On 29th July 2022, we had a panel discussion on “Protection concerns of Children, Women, Youths, and Persons living With Disability; pre, during and post elections period of Kenya 2022″. Our very able panelists were;
Ms. Margaret Maina, a social worker, and case management personnel, currently working at Mully Children’s Family.
Dr. Matilda Mwakazo, a Disability Mainstreaming expert, currently working with the Ministry of Health Kenya, and
Maureen Nderitu, a gender, and social inclusion expert, currently working at ICFRC.
We had a great conversation on matters revolving around protection during the elections period, some of the insights we gained are as follows;
African politics have a take it all policy. The aggressiveness that comes with this mindset leads to the misuse of the public and mostly the youth and the children. The campaign period is also characterized by an attitude of unaccountability as the system has always looked the other way and not made them answerable to mindless campaigning.
For example, in the case of children, it’s against the children’s rights to give children money, and yet we see it happening countless times on campaign trails. Noise pollution during and near schools while classes are in session could be considered rude and inconsiderate.
Poverty and hard economic times nonetheless have created a thirst for free handouts. This draws in numerous people to the campaign trails. Some of these people are women, who rush to these locations and leave their children unattended and vulnerable. There should be proper guidelines and policies to govern campaign trails, especially those that will guard and consider the needs and vulnerabilities of children during these periods.
As for the persons with disability, most manifestos, and procedures to be used during and after elections are discussed, compiled, and published without their involvement. As their representative in these discussions kept saying ‘Nothing about us, without us’. Sign language interpretation is not used during campaign trails or enough braille interpretations for the documentation produced pre, during, and post-election periods. In case of unrest or riots, the disabled are not able to escape as fast. There should be guarded safe spaces for them so that they can participate in all the pre and post elections excitements without feeling unsafe.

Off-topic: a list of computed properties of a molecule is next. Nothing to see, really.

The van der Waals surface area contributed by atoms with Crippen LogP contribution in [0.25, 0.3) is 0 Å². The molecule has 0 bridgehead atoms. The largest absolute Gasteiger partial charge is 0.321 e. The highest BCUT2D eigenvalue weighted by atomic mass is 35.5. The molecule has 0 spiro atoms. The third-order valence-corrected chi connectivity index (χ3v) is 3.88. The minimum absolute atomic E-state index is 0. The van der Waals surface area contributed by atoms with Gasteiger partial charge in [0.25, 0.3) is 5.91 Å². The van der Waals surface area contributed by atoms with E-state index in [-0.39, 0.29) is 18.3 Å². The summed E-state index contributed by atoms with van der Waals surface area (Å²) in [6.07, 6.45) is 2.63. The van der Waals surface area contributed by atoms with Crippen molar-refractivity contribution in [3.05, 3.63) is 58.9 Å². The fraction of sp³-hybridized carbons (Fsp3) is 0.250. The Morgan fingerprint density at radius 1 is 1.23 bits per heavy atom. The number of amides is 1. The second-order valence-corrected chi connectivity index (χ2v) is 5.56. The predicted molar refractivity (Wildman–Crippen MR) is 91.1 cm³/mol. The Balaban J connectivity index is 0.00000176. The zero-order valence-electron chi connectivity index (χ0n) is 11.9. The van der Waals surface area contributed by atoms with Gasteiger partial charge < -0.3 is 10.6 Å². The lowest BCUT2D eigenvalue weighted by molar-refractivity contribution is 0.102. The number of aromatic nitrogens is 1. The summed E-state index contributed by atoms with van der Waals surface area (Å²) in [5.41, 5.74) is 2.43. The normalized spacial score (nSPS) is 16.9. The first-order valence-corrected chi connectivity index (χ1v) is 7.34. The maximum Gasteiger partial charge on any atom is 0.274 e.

Election years are characterized by opportunistic crimes. Gender-based violence is on the rise, harassment and intimidation of women, youths, and minority ethnic groupings. Female aspirants are harassed in their campaigns and their ability is judged with respect to their family units. The women voters are not given platforms as in community barazas to express their views on elections-related issues.
Youths are constantly mobilized and misused as they have no jobs. Their hope for a better tomorrow is taken advantage of by the use of hollow promises and pocket change as compensation for rallying in the campaigns. Misinformation through the mainstream media and social media is rampant at misquoting and misinterpreting aspirants’ utterances during the campaigns. These misinterpretations may insight the public into a negative reaction post-election.
Youths and children should be sensitized and are currently being sensitized on proper election procedures and ethics. Public schools are conducting heads of school elections, that are facilitated by the IEBC. The candidates are given a period to run their campaigns. During this time, it is instilled in these children at a young age, the ethical requirements of running a campaign and of voting wisely.
The government recently released a children’s bill that puts into consideration the protection concerns of children in Kenya. In lieu of this, it would be important if children were also given a voice. Up to a certain age, children have very good opinions and ideologies about what should and should not be done to them like forced cheap labor. Grown-ups always make decisions for the children without involving them.
Most persons with disability are learned people who can sit at the table to help in the decision process. Involvement reduces the fear of the unknown and increases sensitivity and empowerment among them. This applies to also women and the youth.